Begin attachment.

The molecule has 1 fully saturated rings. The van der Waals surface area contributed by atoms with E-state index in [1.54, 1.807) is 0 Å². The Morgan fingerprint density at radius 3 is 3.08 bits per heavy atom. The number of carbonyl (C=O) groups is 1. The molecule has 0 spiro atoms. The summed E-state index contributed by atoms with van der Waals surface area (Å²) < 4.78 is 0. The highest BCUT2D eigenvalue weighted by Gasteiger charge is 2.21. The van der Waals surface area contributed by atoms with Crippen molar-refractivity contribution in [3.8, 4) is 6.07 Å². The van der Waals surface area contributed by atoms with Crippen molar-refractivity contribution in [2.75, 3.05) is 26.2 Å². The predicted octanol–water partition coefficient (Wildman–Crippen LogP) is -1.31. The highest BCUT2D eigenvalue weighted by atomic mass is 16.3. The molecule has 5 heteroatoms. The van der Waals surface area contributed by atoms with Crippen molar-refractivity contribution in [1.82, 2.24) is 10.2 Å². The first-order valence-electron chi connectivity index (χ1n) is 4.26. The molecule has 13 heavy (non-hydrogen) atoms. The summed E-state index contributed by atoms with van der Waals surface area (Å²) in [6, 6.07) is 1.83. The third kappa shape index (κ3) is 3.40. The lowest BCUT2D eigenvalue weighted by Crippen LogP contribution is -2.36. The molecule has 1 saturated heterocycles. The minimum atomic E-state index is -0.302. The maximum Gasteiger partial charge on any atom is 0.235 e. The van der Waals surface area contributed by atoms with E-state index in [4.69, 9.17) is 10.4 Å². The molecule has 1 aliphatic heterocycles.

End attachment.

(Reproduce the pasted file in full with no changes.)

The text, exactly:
The molecule has 1 fully saturated rings. The van der Waals surface area contributed by atoms with E-state index in [1.54, 1.807) is 0 Å². The Morgan fingerprint density at radius 3 is 3.08 bits per heavy atom. The number of carbonyl (C=O) groups is 1. The molecule has 0 spiro atoms. The summed E-state index contributed by atoms with van der Waals surface area (Å²) < 4.78 is 0. The highest BCUT2D eigenvalue weighted by Gasteiger charge is 2.21. The van der Waals surface area contributed by atoms with Crippen molar-refractivity contribution in [3.8, 4) is 6.07 Å². The van der Waals surface area contributed by atoms with Crippen molar-refractivity contribution in [2.75, 3.05) is 26.2 Å². The predicted octanol–water partition coefficient (Wildman–Crippen LogP) is -1.31. The highest BCUT2D eigenvalue weighted by atomic mass is 16.3. The molecule has 5 heteroatoms. The van der Waals surface area contributed by atoms with Crippen molar-refractivity contribution in [1.82, 2.24) is 10.2 Å². The first-order valence-electron chi connectivity index (χ1n) is 4.26. The molecule has 13 heavy (non-hydrogen) atoms. The summed E-state index contributed by atoms with van der Waals surface area (Å²) in [6, 6.07) is 1.83. The third kappa shape index (κ3) is 3.40. The lowest BCUT2D eigenvalue weighted by Crippen LogP contribution is -2.36. The molecule has 1 saturated heterocycles. The minimum atomic E-state index is -0.302. The maximum Gasteiger partial charge on any atom is 0.235 e. The van der Waals surface area contributed by atoms with E-state index in [4.69, 9.17) is 10.4 Å². The molecule has 1 aliphatic heterocycles.